The third and final step in decolonization, following the contestation, is affirmation. The affirmation arises from a recognition25: that this is our culture, reflective of the diversity of peoples and their experiences of being here in this place, with these histories, politics, economies, socialities, solidarities and values. To my own mind, whatever the country, affirmation is a benchmark condition – something aimed at and continually struggled for as circumstances change globally and locally: a culture that we identify as our own, expressive of who ‘we’ are. I have put that ‘we’ in inverted commas, because such a cultural self-identification at a national level will be continually struggled for because that ‘we’ will always remain a question of who it includes and who it does not. In addition, again to my mind, it should always remain a question because it is the foundation of the political and a nation plays an important role in being ‘host to’ and ‘hospitable to’ the other.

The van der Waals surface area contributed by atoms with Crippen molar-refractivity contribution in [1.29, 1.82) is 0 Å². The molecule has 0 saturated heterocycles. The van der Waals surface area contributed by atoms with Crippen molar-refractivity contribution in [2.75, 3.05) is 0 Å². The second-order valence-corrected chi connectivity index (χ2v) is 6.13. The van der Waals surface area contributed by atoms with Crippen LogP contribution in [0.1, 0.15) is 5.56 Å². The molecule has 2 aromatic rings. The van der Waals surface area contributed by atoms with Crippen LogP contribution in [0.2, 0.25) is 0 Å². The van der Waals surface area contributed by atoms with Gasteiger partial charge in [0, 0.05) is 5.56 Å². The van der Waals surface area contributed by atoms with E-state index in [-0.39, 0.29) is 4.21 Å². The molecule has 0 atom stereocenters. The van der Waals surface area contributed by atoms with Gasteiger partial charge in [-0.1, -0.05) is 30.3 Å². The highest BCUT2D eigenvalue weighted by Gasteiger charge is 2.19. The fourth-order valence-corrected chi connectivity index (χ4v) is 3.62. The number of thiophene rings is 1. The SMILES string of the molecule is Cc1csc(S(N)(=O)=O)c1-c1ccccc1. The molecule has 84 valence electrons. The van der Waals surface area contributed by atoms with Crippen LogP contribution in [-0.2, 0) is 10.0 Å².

In my closing remarks let me return to ‘theology’ and three challenges it faces in this decolonizing process. Each are complicated and I can only sketch at this point. The first challenge arises from the history of the relationship between Christian mission and colonization. The impact of that relationship is a considerable mixed bag – education and literacy have to be weighed alongside indoctrination and racism; patronizing at best, oppressive at worse. There is no getting round that history – though there would be neither the Bikos nor Mandelas without it. What still, though, has to be thought through is the way certain remarks by Christ at the end of Matthew’s gospel – ‘Therefore go and make disciples of all nations’ (28.19) – have been read as a mandate for universal, cultural conquest. The challenge then is to think and do better theology based on those Biblical texts and to resist the aggressive and opportunistic grabbing of people’s hearts and minds that too many read into them. Fundamentally, it will mean thinking through what ‘discipleship’, the politics of Jesus and the nature of the church with respect to the world. What we do know is Matthew’s ’nations’ is έθνη (peoples). It is not ‘‘world’’ as some translations have it and it is not ’nation-state’ in any modern sense. Nor, in the Greek, is there a possessive genitive ‘of’, and ‘make disciples’ is one verb meaning ‘you disciple’ – i.e. let your following and discipleship disciple others.